Where the Shark and the Snapper Roam

Grey reef sharks are among the most versatile and tough predators on a Pacific coral reef, but they are also among the most vulnerable species, as they are threatened by wasteful fishing practices like shark finning. Credit: Mark J. A. Vermeij The pre-industrial American landscape was once rightly described as a place where “the deer and the antelope roam.” On land, we take it for granted that the plant-eating deer and antelope far outnumber the wolves and other predators that eat them. Over the years, when scientists saw many plant-eaters and small fish on coral reefs but relatively few...Read more

The Cultural Icescapes of the Arctic

The Inupiaq people of Alaska have more than 100 words for different kinds of sea ice, illustrated here. A female walrus and her calf ( isavgalik ) rest on ice ( nunavait ) in the midst of scattered pack ice ( tamalaaniqtuaq ), interspersed with patches of calm flat water ( quuniq ). The mass of floating pack ice ( sigu ) consists of various types of ice, such as large floes ( puktaaq ), vertical blocks of ice ( puikaaniq ), ice floes with overhanging shelves ( quaŋiłlaq ), large pieces of darker ice ( taagluk ), and small floating pieces of dirt ice ( saŋałait ). Credit: The Wales Inupiaq Sea...Read more

The Whale Graveyard Whodunit

Chilean and Smithsonian paleontologists study several fossil whale skeletons at Cerro Ballena, next to the Pan-American Highway in Atacama Region, Chile, in 2011. Credit: Adam Metallo / Smithsonian Institution One of the ocean's tiniest organisms often does the most harm. Microscopic algae can grow rapidly to form harmful algal blooms (sometimes called "red tides"), which create unhealthy water conditions that can kill animals large and small. In 2013, hundreds of Florida manatees died from eating toxic red algae, which also killed off their usual seagrass food. That same year, more than 200...Read more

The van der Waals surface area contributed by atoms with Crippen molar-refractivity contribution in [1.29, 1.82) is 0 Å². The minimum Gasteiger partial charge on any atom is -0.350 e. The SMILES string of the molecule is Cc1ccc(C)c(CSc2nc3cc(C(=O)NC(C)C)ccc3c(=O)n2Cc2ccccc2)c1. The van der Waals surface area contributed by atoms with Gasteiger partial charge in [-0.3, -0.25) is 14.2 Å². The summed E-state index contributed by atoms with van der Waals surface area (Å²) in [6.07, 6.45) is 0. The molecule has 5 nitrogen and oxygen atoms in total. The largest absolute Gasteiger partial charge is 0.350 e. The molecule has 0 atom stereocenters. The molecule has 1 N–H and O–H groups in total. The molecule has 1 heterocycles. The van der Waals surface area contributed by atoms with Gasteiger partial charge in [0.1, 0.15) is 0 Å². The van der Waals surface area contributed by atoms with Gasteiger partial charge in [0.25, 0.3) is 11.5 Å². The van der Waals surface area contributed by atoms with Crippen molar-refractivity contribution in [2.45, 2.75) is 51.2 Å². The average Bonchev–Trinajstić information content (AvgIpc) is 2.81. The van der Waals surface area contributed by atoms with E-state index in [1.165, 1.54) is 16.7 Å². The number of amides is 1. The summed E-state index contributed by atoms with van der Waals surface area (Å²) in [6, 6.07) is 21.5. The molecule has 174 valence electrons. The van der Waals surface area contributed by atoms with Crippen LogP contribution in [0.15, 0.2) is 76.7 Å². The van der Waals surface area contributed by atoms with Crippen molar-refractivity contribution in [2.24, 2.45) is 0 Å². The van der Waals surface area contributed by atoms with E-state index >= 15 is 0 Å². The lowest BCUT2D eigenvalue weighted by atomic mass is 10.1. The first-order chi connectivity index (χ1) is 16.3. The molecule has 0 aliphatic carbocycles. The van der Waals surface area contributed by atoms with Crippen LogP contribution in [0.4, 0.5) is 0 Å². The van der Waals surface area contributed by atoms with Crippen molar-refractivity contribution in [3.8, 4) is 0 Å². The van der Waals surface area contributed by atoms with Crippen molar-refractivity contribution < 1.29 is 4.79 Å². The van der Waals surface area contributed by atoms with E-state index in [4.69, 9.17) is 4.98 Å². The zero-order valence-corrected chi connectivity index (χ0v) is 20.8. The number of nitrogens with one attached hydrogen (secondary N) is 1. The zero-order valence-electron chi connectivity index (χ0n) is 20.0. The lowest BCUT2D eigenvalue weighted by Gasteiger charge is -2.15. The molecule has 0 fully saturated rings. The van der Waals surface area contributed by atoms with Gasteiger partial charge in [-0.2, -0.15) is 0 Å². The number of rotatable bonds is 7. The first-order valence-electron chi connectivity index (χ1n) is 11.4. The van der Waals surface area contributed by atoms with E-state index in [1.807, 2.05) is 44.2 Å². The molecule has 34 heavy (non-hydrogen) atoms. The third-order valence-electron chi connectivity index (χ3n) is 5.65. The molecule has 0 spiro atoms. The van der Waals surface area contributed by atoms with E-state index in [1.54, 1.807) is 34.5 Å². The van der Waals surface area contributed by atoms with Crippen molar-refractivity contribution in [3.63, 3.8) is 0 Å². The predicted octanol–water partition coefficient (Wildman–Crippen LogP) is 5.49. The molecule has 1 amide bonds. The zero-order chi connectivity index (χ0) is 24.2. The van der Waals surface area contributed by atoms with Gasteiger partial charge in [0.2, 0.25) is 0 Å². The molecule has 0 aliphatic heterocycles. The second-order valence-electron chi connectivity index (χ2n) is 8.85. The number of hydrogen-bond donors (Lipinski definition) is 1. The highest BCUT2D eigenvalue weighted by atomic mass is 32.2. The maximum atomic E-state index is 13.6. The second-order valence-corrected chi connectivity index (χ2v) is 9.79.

Finding Mangroves In Unexpected Places

A newly established black mangrove sits in a field of salt marsh near the northern limit of mangroves in Florida. Mangroves have been expanding near their northern limit in Florida and the expansion is linked to a reduction in the frequency of extreme cold events along the Florida coastline. Credit: Kyle C. Cavanaugh Over the past several decades, Florida’s coastal wetlands have been changing. Along the eastern shore, researchers have seen small mangrove trees appearing in areas further north than they usually occur, in places that historically have been salt marsh. So why are these mangrove...Read more
A dive safety officer keeps a close eye on divers from the surface.

Diving in the Middle of Nowhere

The dive safety officer, Christian McDonald, keeping a watchful eye on divers at the surface. Credit: Rob Edwards Picture this: clear, warm water bathing spectacular coral reefs , clouds of fish, circling sharks, and 17 scientists intent on studying the pristine tropical marine ecosystems of the Southern Line Islands . What could go wrong? That these ecosystems are, at best, nearly two days' transit from modern medical facilities—they sit roughly between Hawaii and Tahiti—may not weigh heavily on the minds of our scientists. But as the Diving Safety Officer for the Scripps Institution of...Read more